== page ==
What does Souris have that Armstrong does not? Well, he has "image", and is articulate, from a multicultural (Greek) background, and is a professional (accountancy and economics). He has also attempted to make a virtue of forcing the Nationals to place One Nation last in allocating preferences for the coming election.

How will the elevation of the accountant/economist son of Greek cafe owners assist in appealing to the disaffected Nationals who have deserted to One Nation? We are not too sure. On paper, Souris sounds more like a Liberal than a traditional National Party MP. In the flesh one gains the same impression. It appears very much as though the NSW Nationals, aping the Liberal desire for change for its own sake, may have further alienated their traditional base. If National Party survival depends upon emphasising differences between Nationals and Liberals, with different constituencies and different value systems, the promotion of Souris to lead them is difficult to understand.


The media shark-feeding frenzy round the Inwar Ibrahim affair in Malaysia, obviously hoping for an Indonesian-like revolution, coupled with US Deputy President Al Gore's boorish speech at the Kuala Lumpur APEC meeting, were all aimed at painting Prime Minister Dr. Mahathir as another Asian dictator in the mould of Cambodia's Hung Sen.

The truth is that Dr. Mahathir had bravely tackled the world's financial exploiters - and didn't mince his words. At the end of December Australian diplomat Richard Woolcott wrote in The Australian (30/12/98): "Malaysia's autocratic Prime Minister Dr. Mahathir is not about to be toppled by street demonstrations ... This is what consumers of western media have probably come to expect. But this is a distortion. The reality is different, much as western democrats and journalists might wish it otherwise. . . Anwar misread the Malaysian mood. There is not a comparable collapse of credibility in the Government…Neither is there the same degree of popular pressure for reform. Mahathir is still quite widely respected in Malaysia, if not the West, for the nation's impressive economic progress... Al Gore's intrusive speech during the Asia-Pacific Economic Co-operation forums heads of government meeting in November has been politically counter-productive. It has set back the reformasi movement Gore sought to support..."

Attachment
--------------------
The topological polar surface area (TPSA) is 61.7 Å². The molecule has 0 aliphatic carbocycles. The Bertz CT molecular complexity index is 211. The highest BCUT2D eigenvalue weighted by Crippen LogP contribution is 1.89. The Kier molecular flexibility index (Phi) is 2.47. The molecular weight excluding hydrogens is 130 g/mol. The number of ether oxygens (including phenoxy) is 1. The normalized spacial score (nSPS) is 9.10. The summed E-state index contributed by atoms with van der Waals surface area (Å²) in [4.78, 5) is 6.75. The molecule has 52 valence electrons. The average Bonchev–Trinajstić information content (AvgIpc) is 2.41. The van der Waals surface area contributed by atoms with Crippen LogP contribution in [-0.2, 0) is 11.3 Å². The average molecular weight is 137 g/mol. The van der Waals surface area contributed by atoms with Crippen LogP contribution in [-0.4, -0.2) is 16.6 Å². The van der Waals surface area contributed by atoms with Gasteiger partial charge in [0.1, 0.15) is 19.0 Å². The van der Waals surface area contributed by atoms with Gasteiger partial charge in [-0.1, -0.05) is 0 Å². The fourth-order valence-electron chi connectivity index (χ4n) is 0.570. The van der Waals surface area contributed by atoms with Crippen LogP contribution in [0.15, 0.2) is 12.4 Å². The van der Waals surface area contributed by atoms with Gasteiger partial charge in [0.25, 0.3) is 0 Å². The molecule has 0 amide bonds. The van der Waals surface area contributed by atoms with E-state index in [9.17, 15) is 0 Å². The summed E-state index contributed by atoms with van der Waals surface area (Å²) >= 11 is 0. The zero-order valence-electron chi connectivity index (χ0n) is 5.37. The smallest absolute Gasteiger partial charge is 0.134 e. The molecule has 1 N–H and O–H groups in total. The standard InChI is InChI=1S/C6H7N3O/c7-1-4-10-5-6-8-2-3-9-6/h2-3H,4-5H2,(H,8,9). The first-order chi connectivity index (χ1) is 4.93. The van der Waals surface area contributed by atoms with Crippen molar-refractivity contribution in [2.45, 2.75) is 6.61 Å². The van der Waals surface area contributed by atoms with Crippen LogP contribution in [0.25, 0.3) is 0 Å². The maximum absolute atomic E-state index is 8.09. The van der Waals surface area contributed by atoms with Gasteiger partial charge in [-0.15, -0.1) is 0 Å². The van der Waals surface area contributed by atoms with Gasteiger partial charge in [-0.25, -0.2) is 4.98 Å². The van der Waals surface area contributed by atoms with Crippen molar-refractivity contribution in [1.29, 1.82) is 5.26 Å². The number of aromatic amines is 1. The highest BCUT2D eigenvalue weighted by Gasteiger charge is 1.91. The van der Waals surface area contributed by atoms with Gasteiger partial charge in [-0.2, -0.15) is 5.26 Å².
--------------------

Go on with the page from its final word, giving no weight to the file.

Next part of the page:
On January 8th, 1999, the author of a new book on Asian economies, Michael Blackman, reinforced the point. After taking the western media to task, Blackman went on: "..... Politically incorrect though it might be to say so, Dr. Mahathir is one of Asia's greatest leaders. Modern Malaysia is very much his creation. His crowning glory is the fact that in the face of the most serious economic collapse that Malaysia has endured, the country has not been wracked by anti-Chinese riots as has Indonesia. Indeed, there has not been a single racially motivated attack on any Malaysian Chinese business since the advent of the economic crisis.
Although history has handed Malaysia a potentially explosive racial cocktail (around 30 percent of Malaysians are Chinese, and 55 percent are indigenous), Malaysia has handled its domestic race relations better than many European countries do even in good times... It seems clear that Dr. Mahathir would not tolerate such mischief-makers as Australia's Racial Discrimination Commissions, which are far more dictatorial than the good Doctor himself!"

© Published by the Australian League of Rights, P.O. Box 27 Happy Valley, SA 5159